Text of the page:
Call our free helpline0808 808 3555
Call our free helpline
0808 808 3555
Schools can discipline pupils if they break the rules. The
school behaviour policy should set out how they will do this.
For ongoing challenging behaviour, or more serious 'one-off'
offences, pupils may get a fixed period (temporary) exclusion, or a
Only the head teacher, or acting head, can exclude a pupil.
The school will usually ring to tell you your child is being
excluded and ask you to take them home. The head must also write to
you straight away (law says 'without delay'). The letter or email
You can write to the school governing body to give your views.
You can also ask to meet with them. For longer fixed term
exclusions, the governors will automatically meet. Their role is to
check that the head followed the exclusion procedures properly and
made the right decision.
For an exclusion longer than five and a half days the governors
have the power to allow your child back into school. If the
governors do not reverse a permanent exclusion, you can ask for an
Independent Review Panel (IRP) to look at the decision. The
Independent Review Panel can ask the governors to reconsider the
exclusion. If your child is disabled, you can also make a
disability discrimination claim to the First Tier Tribunal for
Special Educational Needs and Disability.
The school keep asking me to take
my child home. They say it isn't an exclusion.
Whenever a child is sent home because of their behaviour, even
for a short time, this must be recorded as an exclusion. The school
shouldn't ask you to take your son or daughter home just to 'cool
off' after an incident, or because there is no adult support
available. This is an unofficial exclusion, which is illegal, even
if you agree to it.
The school want my child to come to school part-time
Sometimes a part-time timetable can be helpful, for example, to
ease a pupil back into school after a long absence. This should
only be done with your agreement. The school should discuss with
you when the arrangement will be reconsidered and when your child
can return to school full-time. A part-time timetable should be to
help your child. It should not be put in place because the school
does not have enough support. Unless they are ill, your child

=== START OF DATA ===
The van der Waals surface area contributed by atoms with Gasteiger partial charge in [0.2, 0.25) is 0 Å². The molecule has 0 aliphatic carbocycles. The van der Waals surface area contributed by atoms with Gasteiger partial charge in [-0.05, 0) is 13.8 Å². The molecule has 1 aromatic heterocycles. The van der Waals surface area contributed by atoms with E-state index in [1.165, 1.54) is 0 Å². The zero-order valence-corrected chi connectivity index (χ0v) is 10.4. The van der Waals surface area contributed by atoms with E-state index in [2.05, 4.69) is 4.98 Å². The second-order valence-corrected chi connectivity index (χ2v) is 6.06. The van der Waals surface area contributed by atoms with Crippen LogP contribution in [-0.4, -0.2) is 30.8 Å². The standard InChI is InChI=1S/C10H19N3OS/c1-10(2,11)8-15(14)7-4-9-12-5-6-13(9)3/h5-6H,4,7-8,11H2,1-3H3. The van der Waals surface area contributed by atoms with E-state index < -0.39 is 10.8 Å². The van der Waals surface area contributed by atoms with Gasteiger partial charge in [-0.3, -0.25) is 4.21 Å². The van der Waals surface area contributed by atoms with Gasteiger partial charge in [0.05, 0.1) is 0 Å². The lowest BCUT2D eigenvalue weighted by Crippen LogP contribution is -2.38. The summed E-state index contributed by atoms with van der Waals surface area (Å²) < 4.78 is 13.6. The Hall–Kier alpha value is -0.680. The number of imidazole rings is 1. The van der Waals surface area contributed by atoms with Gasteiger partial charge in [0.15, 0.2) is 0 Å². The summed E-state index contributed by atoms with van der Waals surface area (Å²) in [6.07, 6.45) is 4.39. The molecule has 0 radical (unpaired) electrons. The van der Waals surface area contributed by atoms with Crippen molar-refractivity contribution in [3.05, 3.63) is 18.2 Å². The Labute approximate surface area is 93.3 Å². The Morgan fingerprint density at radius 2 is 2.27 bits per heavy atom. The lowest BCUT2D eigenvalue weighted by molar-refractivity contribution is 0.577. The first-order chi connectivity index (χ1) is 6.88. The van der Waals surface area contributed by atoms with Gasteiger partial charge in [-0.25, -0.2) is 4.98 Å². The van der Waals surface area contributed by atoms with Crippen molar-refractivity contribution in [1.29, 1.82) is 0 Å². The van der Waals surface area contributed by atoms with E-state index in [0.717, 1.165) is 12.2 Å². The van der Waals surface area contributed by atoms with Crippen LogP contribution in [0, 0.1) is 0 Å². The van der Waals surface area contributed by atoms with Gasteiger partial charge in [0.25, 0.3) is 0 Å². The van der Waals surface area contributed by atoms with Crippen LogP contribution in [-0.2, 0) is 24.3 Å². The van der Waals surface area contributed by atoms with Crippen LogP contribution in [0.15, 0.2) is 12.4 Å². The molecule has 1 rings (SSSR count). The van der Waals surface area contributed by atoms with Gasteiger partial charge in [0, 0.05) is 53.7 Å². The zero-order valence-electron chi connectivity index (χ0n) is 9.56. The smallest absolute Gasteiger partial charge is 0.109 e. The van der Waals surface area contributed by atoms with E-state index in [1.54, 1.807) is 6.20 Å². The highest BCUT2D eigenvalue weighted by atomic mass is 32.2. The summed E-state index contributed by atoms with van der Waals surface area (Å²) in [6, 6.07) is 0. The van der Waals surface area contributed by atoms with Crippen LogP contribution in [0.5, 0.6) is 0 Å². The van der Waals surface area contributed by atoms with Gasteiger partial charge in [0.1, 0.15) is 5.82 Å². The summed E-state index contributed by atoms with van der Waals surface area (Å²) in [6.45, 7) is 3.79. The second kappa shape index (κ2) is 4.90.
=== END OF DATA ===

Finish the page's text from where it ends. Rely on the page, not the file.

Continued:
should be in school for the full school day, like other pupils of
school keeps excluding my son/daughter who has special educational
needs (SEN). Is this allowed?
The head can exclude your son/daughter if the offence is
considered too serious for lesser punishments such as detention.
However if your child's behaviour is related to SEN or disability,
the school should first consider whether there are better ways of
managing behaviour or giving extra help. If your child needs more
help than the school can give, they may need an
Education Health and Care (EHC) plan.
My son/daughter has an Education, Health and Care (EHC)
plan. Can they be permanently excluded?
Yes, if the head decides your child has seriously broken the
rules and that they would be a danger to others if they stayed in
school. However, exclusion should always be a last resort and
the school should take into account a pupil's SEN or disability if
this was a factor in the exclusion. If there are concerns about
your child's behaviour, an early review of their EHC plan should be
Finally - if you are worried about
If there are problems in school, exclusion can give you the
chance to discuss your worries with school staff and other
professionals and may be the first step to getting the support your
child needs. If you need advice or information about your
situation, please contact our education advice
specialists on 0808 808 3555 or post
a query on Facebook.
We also support Northern Ireland, Scotland and Wales. Give our
helpline a call on 0808 808 3555 and we can provide information or
signpost you to alternative sources of advice in those nations
where appropriate. Find out our local office details in the In your area